Senate GOP blocks two Obama nominees, Dems hold fire in response
October 31st, 2013
05:00 PM ET
9 years ago

Senate GOP blocks two Obama nominees, Dems hold fire in response

Updated 10/31/2013 at 5:23 p.m. ET

(CNN) - Republicans blocked two high-profile presidential nominees on Thursday as the bitter fight over appointments escalated in the U.S. Senate, but Democrats held their fire and decided, for now, to forgo a change in rules to limit filibusters.

The GOP mounted filibusters against Judge Patricia Millett, who was appointed by President Barack Obama to the U.S. Appeals Court for the District of Columbia, and Rep. Melvin Watt, who was named to head the agency that oversees housing finance giants Fannie Mae and Freddie Mac.

Democrats fell short in procedural votes called to move forward on the nominations, testing their patience and raising serious questions about how they might respond.

Although it was raised as a possibility, Democrats are not expected at this time to invoke the so-called "nuclear option" to change filibuster rules, two Senate Democratic leadership aides told CNN.

Many rank-and-file Democrats wanted the change, over objections from minority Republicans, to allow the Senate to approve appointments with a simple majority vote rather than the 60 now needed to proceed with a nomination.

But Democratic leaders are reluctant to engage a knock down fight with Republicans at the same time they need to move other legislative priorities through the Senate.

Next week, the Senate will take up a key piece of gay rights legislation, and Democrats believe they are just one vote shy getting it passed and don't want to jeopardize their prospects by angering Republicans with a rule change effort.

The Senate also will soon enough turn its attention back to the fiscal issues in desperate need of bipartisan cooperation.

Opposition to appointments

Republicans argued that Millett's appointment to the judicial post that has been a stepping stone for some to the U.S. Supreme Court was unnecessary.

They said the appeals panel now is evenly divided between judges appointed by Republican and Democratic presidents and doesn't have enough work to justify an additional member even though there are three vacancies.

Democrats said the filibuster was a transparent attempt to maintain conservative influence on the court.

Earlier in the day, Republicans also blocked Obama's nomination of Watt, a North Carolina Democrat, to head the Federal Housing Finance Agency, an independent federal entity that has been in control of Fannie and Freddie since their taxpayer rescue last decade during the housing crisis.

Republicans argued Watt is not independent enough and lacks expertise to run the agency.

Fannie and Freddie own or guarantee more than half of all outstanding mortgages in the United States, according to the Congressional Budget Office.

Opening from Biden

The push to change the rules appeared to get a boost when Vice President Joe Biden, who served in the Senate for decades, said it was "worth considering."

The opening from Biden reflects the thinking of many Democrats who want to push for the controversial change.

For instance, Sen. Jeff Merkley, D-Oregon, was frustrated with the Millett vote, especially.

"This is declaring war on the judicial branch. This is declaring war on the executive branch. It is inconsistent with the traditions of the Senate," he said. "This type of blockade cannot stand."

Sen. Sherrod Brown, D-Ohio, complained the fight was "all about ideology" and said he thought support was "growing for changing the rules when they play these games."

But other veteran Senate Democrats who have seen the majority change hands between the parties over the years are opposed, saying they want to preserve the right to filibuster in the future.

"I've never favored using the nuclear option," said Sen. Carl Levin, D-Michigan, who chairs the Armed Services Committee and who is retiring from the Senate after this term.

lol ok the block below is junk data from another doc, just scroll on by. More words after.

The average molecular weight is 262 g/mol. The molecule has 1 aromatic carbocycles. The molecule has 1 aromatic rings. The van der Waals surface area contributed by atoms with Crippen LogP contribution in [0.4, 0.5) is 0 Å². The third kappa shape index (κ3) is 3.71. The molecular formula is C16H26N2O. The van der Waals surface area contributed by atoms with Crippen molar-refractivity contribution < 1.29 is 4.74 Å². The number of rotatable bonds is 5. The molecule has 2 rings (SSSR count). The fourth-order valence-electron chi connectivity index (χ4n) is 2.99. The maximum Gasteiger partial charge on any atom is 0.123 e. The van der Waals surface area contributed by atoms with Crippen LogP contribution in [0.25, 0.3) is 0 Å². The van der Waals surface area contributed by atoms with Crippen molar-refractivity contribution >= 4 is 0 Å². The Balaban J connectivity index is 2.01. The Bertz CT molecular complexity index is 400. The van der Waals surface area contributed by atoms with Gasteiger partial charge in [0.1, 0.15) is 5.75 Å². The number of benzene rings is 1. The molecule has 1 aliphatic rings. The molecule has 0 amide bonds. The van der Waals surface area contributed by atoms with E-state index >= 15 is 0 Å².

The second-ranking Senate Republican warned that Democrats need to "think twice" about changing the rules.

Or, he said, the "next time there is a Republican president and Republicans hold a majority in the Senate then we could confirm another (Antonin) Scalia, another (Clarence) Thomas with 51 votes," Senator John Cornyn of Texas said, referring to the two conservative Supreme Court justices.

–CNN's Bill Mears contributed to this report.

Filed under: Senate • Senate Republicans
soundoff (164 Responses)
  1. Don Dishman

    I wonder which side of the mouth the GOP supporters will use after the 2014 elections? It appears they are in deep stuff and will lose a lot of seats, and rightfully so. They play with the business of this country like its some kind of parlor game, winner keep all. I hope that the folks that are fussing now continue to and vote in November 2014 for a new Speaker of the House of Representatives, a Democrat!!!

    October 31, 2013 02:28 pm at 2:28 pm |
  2. Corey

    So the 28 judical nominees that the Democrats blocked, refused to vote on, filibustered, or denied during Baby Bush's 2 terms were OK but these are wrong for the GOP to do. Or look at what Mark Begich (D) out of Alaska had done and all his workings to block governmental progress by blocking many Armed Forces related bills at the committee level so that he could keep certain equipment and personnel in his district despite the recommendations of the Air Force and what would be best for US security. Libtards need to come off their pedestals and see their party is just as guilty as the tea baggers at stalling government until they get their way. If anything the GOP learned their obstruction tactics from the 8 years Baby Bush was in ofice.

    October 31, 2013 02:29 pm at 2:29 pm |
  3. Ketsui

    The problem is the lack if intelligence causes people to vote for them...and states like Louisiana are still full of these people who are too stupid to think of improving their own lives. They'd rather just be told by a high end car salesman that they should vote for him and he will save them because they won't read about how he doesn't

    October 31, 2013 02:29 pm at 2:29 pm |
  4. OrmondGeorge

    "Senate GOP blocks two Obama nominees, raising stakes in bitter fight"

    The real fight is going to be in the next election cycle when Congressional Republicans have to fight to hide their OBSTRUCTIONISM from the electorate.

    October 31, 2013 02:29 pm at 2:29 pm |
  5. Data Driven


    "Partisan politics is a two sided affair and the leadership needs to correct the deficit."

    So what's your suggestion? - abolition of political parties and the institution of a monarchy?

    Partisan politics is as American as apple pie, bad lager, and pop divas. Pick a side. Think about issues and evolve a considered opinion. No one is above it all. One side is mostly right; it's your task to determine which side that is. Choose carefully.